Fossil preparators have worked over the last year and a half to extract the bones from the rock. About 60 scientists from around the world and dozens of students have had the opportunity to work on these precious fossils.
Indiana University anthropologist Kristian Carlson is one of the seven scientists in the core research group.
"Being a member of the team interpreting the Malapa fossils is an extraordinary privilege in that I have an opportunity to be at the forefront of paleoanthropology," Carlson said. "I feel a duty to the field to proceed with cautious scientific analysis, but yet there is also the undeniable excitement of being able to study and interpret previously unknown morphologies and constellations of traits."
Indiana University anthropologist Kristian Carlson, left, and University of the Witwatersrand paleoanthropologist Job Kibii at the Malapa cave site (Photo by L.R. Berger)
Indiana University anthropology Professor Kevin Hunt said this discovery is important because the bones create newly-identified links between the Australopiths and Homo, and also suggest that the transition between the small-bodied Australopithecus africanus and the bipedal Homo erectus occurred not only in East Africa, but across the whole of Africa.
"The intriguing thing is that they still have traits found in the more rugged species, Au. africanus, that is found half a million to a million years earlier," said Hunt. "This suggests that just like humans all over the world have evolved but retained their regional characteristics, we had regional characteristics of Homo habilis at two million years ago."
"It's late enough that it is contemporaneous with our ancestors that were, at the time, evolving into Homo erectus." Hunt said. "The fossils in South Africa tend to be very rugged, with heavy faces and huge molars. These aren't like that, and suggest that they're related to East African fossils that many have put in the taxon Homo habilis."
"The fossils clearly link fossils in East Africa to South Africa," Hunt said.
Berger said, "I believe that this is a good candidate for being the transitional species between the southern African ape-man Australopithecus africanus [like the Taung Child and Mrs. Ples] and either Homo habilis or even a direct ancestor of Homo erectus [like Turkana Boy, Java man or Peking man]."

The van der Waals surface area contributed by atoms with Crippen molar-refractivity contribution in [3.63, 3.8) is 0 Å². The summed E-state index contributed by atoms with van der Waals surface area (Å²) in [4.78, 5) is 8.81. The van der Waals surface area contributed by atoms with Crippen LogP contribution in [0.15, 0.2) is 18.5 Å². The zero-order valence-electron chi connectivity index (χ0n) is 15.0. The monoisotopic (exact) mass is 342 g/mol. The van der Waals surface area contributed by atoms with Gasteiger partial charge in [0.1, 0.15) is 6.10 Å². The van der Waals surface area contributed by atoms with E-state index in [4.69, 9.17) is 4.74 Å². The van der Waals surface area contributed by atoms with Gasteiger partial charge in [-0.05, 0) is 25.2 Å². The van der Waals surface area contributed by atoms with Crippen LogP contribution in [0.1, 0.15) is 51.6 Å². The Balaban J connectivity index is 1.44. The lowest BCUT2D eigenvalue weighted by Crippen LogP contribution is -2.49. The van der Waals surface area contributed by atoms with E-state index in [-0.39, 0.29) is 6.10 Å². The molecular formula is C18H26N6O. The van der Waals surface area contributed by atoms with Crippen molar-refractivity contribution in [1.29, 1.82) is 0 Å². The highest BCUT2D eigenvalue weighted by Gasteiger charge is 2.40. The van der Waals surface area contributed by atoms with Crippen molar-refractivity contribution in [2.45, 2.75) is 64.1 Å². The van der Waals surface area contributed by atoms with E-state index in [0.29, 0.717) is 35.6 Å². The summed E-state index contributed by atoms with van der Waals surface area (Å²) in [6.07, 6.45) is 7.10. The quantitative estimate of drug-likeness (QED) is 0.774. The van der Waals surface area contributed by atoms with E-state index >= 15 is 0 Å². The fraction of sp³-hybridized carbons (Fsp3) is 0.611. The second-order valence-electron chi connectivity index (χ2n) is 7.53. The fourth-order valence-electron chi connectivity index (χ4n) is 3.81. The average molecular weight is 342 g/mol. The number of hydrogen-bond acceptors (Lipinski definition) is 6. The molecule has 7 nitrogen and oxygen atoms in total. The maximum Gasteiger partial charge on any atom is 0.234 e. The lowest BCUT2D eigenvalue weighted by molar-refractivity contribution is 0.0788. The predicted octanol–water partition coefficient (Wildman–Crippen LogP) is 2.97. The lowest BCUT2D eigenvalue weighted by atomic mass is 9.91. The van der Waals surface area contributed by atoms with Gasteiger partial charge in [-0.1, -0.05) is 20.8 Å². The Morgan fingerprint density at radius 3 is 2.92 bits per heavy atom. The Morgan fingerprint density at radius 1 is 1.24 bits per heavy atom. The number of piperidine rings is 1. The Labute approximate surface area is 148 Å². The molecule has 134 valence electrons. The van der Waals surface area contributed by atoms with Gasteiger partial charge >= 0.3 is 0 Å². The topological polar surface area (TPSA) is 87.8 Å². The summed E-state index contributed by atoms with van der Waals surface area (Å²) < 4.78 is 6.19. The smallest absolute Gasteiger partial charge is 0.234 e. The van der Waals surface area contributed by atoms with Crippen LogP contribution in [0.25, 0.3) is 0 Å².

Also contributing to the research were Darryl de Ruiter of Texas A&M University, Steven Churchill of Duke University, Peter Schmid of the University of Zurich, and Job M. Kibii of the University of the Witwatersrand.
Funding for this research came from the South African Department of Science and Technology, the South African National Research Foundation, the Institute for Human Evolution, the Paleontological Scientific Trust, the Andrew W. Mellon Foundation, the AfricaArray Program, the U.S. Diplomatic Mission to South Africa and Sir Richard Branson.
The site continues to be explored and without a doubt there are more groundbreaking discoveries to come forth, the scientists say.
In celebration of this find, the children of South Africa have been invited to develop a common name for the juvenile skeleton.
The fossils are owned by the people of South Africa, and curated by the University of the Witwatersrand, Johannesburg. They will be on public display at Maropeng in the Cradle of Humankind until April 18. They will them be moved to Cape Town for the launch of Palaeo-Sciences Week from April 19 and will again be on public display at the Wits Origins Centre during May, on dates to be announced shortly.